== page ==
The construction project is for a total of 62km of four-lane highway between Czerniewice near Torun and Nowe Marzy where the project joins the completed first phase, some 100km south of Gdansk.
The new phase includes two major bridges of which the longest across the Vistula River will be around 2km long.
The first phase of was for 90km with 26km opened in 2007, a year ahead of schedule, and GTC is responsible for operations and maintenance of both phases (152km in total) until 2039.
Meanwhile, work on a section of the A1 is hitting technical problems. The highway will run close to a runway for Katowice's Pyrzowice airport, and one proposed solution is to build a tunnel for the highway. This would boost the cost of building the section to €23 million, more than was planned. A decision on the construction of the section is due in the next few months, while work is scheduled to be completed by 2014.
A consortium comprising Portuguese contractor Mota-Engil Group and German company Strabag has a contract to build the new S8 road in the north-east area of capital Warsaw. The contract worth €150.3 million is for a 23km road extension to the new S8 main road and the renovation of National Road 8, including the construction of viaducts and bridges.
In addition, CET Skanska has a deal to build a bypass road in the Warsaw region. The order amounts to about €31 million and is for the Polish Road Authority.
The project, which includes seven overpasses, comprises extension of a 7km stretch of highway in Serock, about 40km north of Warsaw, and work will be completed during 2011.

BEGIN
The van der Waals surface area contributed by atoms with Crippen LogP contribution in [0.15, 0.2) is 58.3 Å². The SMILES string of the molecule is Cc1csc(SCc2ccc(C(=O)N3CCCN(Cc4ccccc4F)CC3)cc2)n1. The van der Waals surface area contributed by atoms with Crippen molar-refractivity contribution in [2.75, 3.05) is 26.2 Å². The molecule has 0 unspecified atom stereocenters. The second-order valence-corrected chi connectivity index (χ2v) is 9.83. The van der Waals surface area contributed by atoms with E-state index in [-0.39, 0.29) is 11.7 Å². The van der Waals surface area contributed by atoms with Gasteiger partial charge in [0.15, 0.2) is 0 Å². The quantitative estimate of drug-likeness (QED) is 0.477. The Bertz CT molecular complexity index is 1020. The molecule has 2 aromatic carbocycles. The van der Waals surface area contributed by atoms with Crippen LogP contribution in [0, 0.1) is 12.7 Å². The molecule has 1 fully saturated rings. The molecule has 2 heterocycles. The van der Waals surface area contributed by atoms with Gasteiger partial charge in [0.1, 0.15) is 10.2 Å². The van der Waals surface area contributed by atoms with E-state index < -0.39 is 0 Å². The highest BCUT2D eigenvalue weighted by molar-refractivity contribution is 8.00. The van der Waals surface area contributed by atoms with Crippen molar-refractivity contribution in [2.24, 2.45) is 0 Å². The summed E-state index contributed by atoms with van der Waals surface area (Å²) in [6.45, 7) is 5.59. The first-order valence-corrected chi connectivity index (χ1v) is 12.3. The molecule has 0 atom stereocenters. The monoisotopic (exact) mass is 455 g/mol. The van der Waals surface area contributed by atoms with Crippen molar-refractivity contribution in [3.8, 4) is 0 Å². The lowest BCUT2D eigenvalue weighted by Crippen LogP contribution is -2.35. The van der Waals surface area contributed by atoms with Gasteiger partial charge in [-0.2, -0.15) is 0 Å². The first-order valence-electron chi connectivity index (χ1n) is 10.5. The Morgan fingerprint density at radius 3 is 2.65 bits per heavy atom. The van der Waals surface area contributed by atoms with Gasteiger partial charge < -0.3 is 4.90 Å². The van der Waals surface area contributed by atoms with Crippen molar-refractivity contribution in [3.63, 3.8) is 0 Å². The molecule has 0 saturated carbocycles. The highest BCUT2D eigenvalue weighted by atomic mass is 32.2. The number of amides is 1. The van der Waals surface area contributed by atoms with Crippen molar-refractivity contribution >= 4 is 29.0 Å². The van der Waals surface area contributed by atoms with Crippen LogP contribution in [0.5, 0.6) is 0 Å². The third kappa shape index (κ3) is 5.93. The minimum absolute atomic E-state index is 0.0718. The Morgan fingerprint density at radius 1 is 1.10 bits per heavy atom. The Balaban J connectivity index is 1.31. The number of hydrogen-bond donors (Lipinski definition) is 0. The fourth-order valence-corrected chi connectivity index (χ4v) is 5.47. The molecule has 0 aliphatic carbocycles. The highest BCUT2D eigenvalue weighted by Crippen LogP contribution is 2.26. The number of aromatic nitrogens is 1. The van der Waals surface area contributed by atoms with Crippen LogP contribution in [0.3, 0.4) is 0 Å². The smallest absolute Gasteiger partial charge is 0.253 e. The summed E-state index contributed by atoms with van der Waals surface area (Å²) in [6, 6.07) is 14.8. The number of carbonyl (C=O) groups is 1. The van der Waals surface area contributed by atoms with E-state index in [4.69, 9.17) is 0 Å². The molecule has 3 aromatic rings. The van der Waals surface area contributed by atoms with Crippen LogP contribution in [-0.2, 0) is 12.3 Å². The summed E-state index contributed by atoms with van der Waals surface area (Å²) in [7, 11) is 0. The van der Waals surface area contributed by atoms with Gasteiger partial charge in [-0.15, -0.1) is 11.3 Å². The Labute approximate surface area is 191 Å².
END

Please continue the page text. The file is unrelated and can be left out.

Skanska is also building a new bypass in Wroclaw in a deal worth €46.77 million. The project involves the first construction stage of an eastern bypass connecting to the main road to Warsaw. This is scheduled to be completed by January 2013.
Also in Poland, a tender process for a 68km section of the A4 highway between Tarnow and Rzeszow in the south-east of the country is being called, while plans are also in hand to open the tender process for the final section of the highway, which will run to the Polish-Ukrainian border.
Another Skanska contract is to build a road link between Wroclaw's airport and the city's ring road in the city centre. The value of the contract, due to be completed in September 2010, is €10.27 million.
Recently, a consortium presided over by Skanska has won a contract to build a 14km section of a western ring road in the city of Poznan.